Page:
Coronavirus could cost Australia $12 billion in exports: study

Coronavirus could cost Australia $12 billion in exports: study

China’s coronavirus epidemic could cost Australia a whopping $12 billion in exports amid warnings the crisis may trigger a recession.

A new study by Centre for Independent Studies (CIS) adjunct scholar Salvatore Babones found as much as $4 billion could be wiped from minerals exports alone, with the education and tourism sectors to bear the brunt of the fallout.

Australia’s top 10 universities are especially vulnerable, with an analysis by The Australian revealing they stand to lose $1.2 billion in fees from about 65,800 Chinese students who are at risk of cancelling their first semester courses.

The CIS report estimates Australia losing export revenues of between $8 billion and $12 billion, or about 7 per cent of annual total exports to China, even if the epidemic is over by June.

That includes $1.9 billion in tourism, $3.8 billion in education exports and $190 million in passenger travel services.

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“The rapid sustained revenue growth of the last five years gave education service exporters ample opportunities to build reserves in preparation for a sudden downturn, even if they could not predict the precise form or timing of it,” the paper said.

According to the paper, Chinese enrolments at Australian universities have grown six-fold since 2002 to almost 277,000.

Chinese students made up 29 per cent of all international enrolments, including 39 per cent of higher education enrolments.

“The epidemic has hit at the worst possible time from the standpoint of university enrolments; students may miss an ­entire semester while many may never commence them at all,” Prof Babones said.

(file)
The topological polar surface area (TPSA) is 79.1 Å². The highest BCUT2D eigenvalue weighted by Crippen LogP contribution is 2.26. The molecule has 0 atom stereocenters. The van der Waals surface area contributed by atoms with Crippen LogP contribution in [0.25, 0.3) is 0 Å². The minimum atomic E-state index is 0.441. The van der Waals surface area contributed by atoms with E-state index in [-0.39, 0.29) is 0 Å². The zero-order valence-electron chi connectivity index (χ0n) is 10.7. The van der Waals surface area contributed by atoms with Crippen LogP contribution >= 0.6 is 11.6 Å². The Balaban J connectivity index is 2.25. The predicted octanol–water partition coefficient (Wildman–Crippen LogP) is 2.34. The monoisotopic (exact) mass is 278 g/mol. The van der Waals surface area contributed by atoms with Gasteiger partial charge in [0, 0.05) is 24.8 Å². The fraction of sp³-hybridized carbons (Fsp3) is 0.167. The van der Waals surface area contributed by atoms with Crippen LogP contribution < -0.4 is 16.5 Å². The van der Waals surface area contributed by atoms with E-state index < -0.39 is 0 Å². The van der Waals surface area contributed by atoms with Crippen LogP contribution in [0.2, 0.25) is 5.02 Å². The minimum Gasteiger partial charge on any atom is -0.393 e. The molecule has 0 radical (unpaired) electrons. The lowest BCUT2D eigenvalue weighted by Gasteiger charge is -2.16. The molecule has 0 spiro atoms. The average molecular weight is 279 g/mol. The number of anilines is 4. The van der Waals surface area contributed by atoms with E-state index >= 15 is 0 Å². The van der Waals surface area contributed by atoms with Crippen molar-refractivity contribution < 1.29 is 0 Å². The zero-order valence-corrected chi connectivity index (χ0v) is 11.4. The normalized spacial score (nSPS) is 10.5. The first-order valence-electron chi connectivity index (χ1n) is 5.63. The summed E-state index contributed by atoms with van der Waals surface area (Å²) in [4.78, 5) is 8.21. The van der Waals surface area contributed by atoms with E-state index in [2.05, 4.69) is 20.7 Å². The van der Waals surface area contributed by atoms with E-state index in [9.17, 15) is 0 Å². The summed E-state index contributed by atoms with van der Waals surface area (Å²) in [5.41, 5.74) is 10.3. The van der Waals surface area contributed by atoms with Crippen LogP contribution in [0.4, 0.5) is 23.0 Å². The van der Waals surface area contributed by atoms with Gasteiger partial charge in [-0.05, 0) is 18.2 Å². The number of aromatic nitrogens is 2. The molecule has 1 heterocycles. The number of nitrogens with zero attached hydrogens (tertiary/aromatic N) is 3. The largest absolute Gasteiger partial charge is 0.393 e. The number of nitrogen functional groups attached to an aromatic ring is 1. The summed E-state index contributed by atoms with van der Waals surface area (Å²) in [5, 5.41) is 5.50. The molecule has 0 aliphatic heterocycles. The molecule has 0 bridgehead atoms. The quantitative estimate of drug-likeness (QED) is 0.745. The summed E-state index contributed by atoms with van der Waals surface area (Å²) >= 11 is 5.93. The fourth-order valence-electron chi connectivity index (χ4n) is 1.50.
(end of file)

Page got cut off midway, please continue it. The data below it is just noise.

“Taxpayers are likely to be called on to rescue their universities from the most dire financial consequences of the coronavirus epidemic, and perhaps to rescue many private companies as well.”

However the report found resources exports to China, which were worth $94 billion last year, were more resilient than services.

“Australia’s miners are accustomed to managing risk and have well-developed tools for minimising its effects, such as forward contracts, commodities ­futures and credit insurance. They also tend to hold substantial financial reserves,” Prof Babones said.

It comes amid fears of a looming recession as the world’s second-largest economy comes to a near standstill.

China’s economy accounts for 16 per cent of the global economy. In the wake of the coronavirus outbreak, oil prices have tumbled, international travel to and from China has drastically fallen and multinational companies have scaled back operations there.

China is already drowning in debt, with the Institute of International Finance saying the rising superpower’s debt topped 300 per cent of GDP in 2019.

Senior fellow at the Brookings Institution Eswar Prasad said coronavirus marks a “moment of serious reckoning for China’s economy”.

“China’s sheer size, along with its roles as an engine of global economic growth and a dominant player in commodity markets, means that a hit to China will have significant ramifications all over the world,” he warned in The New York Times.

He noted that while a global recession is “not yet on the cards”, the “added uncertainty will restrain investment and productivity, which already looked anaemic in all major economies”.

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